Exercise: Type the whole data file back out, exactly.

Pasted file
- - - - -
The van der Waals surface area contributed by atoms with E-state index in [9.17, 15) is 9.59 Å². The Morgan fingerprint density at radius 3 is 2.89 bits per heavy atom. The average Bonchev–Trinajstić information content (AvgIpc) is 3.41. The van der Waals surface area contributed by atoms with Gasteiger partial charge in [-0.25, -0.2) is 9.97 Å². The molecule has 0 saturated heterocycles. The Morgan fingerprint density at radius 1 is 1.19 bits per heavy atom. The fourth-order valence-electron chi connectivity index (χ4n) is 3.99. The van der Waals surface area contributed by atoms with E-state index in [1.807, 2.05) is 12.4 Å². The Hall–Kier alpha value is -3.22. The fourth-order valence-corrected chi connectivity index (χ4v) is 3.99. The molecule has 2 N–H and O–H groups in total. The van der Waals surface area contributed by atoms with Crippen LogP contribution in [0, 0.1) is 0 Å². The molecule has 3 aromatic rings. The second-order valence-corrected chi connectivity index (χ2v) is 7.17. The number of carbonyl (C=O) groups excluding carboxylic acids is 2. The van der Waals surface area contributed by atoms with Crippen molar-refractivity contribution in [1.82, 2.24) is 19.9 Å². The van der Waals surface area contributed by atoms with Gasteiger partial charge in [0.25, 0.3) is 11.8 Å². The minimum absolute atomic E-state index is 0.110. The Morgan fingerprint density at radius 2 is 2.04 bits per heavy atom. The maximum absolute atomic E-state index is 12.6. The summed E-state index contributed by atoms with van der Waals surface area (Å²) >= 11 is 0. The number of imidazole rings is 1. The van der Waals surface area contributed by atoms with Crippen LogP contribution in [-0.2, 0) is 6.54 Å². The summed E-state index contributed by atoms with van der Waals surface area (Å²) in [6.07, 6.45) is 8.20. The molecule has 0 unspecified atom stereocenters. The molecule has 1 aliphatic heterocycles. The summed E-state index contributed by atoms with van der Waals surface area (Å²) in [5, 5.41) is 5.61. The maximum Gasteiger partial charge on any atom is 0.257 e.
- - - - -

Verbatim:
The van der Waals surface area contributed by atoms with E-state index in [9.17, 15) is 9.59 Å². The Morgan fingerprint density at radius 3 is 2.89 bits per heavy atom. The average Bonchev–Trinajstić information content (AvgIpc) is 3.41. The van der Waals surface area contributed by atoms with Gasteiger partial charge in [-0.25, -0.2) is 9.97 Å². The molecule has 0 saturated heterocycles. The Morgan fingerprint density at radius 1 is 1.19 bits per heavy atom. The fourth-order valence-electron chi connectivity index (χ4n) is 3.99. The van der Waals surface area contributed by atoms with E-state index in [1.807, 2.05) is 12.4 Å². The Hall–Kier alpha value is -3.22. The fourth-order valence-corrected chi connectivity index (χ4v) is 3.99. The molecule has 2 N–H and O–H groups in total. The van der Waals surface area contributed by atoms with Crippen LogP contribution in [0, 0.1) is 0 Å². The molecule has 3 aromatic rings. The second-order valence-corrected chi connectivity index (χ2v) is 7.17. The number of carbonyl (C=O) groups excluding carboxylic acids is 2. The van der Waals surface area contributed by atoms with Crippen molar-refractivity contribution in [1.82, 2.24) is 19.9 Å². The van der Waals surface area contributed by atoms with Gasteiger partial charge in [0.25, 0.3) is 11.8 Å². The minimum absolute atomic E-state index is 0.110. The Morgan fingerprint density at radius 2 is 2.04 bits per heavy atom. The maximum absolute atomic E-state index is 12.6. The summed E-state index contributed by atoms with van der Waals surface area (Å²) >= 11 is 0. The number of imidazole rings is 1. The van der Waals surface area contributed by atoms with Crippen LogP contribution in [-0.2, 0) is 6.54 Å². The summed E-state index contributed by atoms with van der Waals surface area (Å²) in [6.07, 6.45) is 8.20. The molecule has 0 unspecified atom stereocenters. The molecule has 1 aliphatic heterocycles. The summed E-state index contributed by atoms with van der Waals surface area (Å²) in [5, 5.41) is 5.61. The maximum Gasteiger partial charge on any atom is 0.257 e.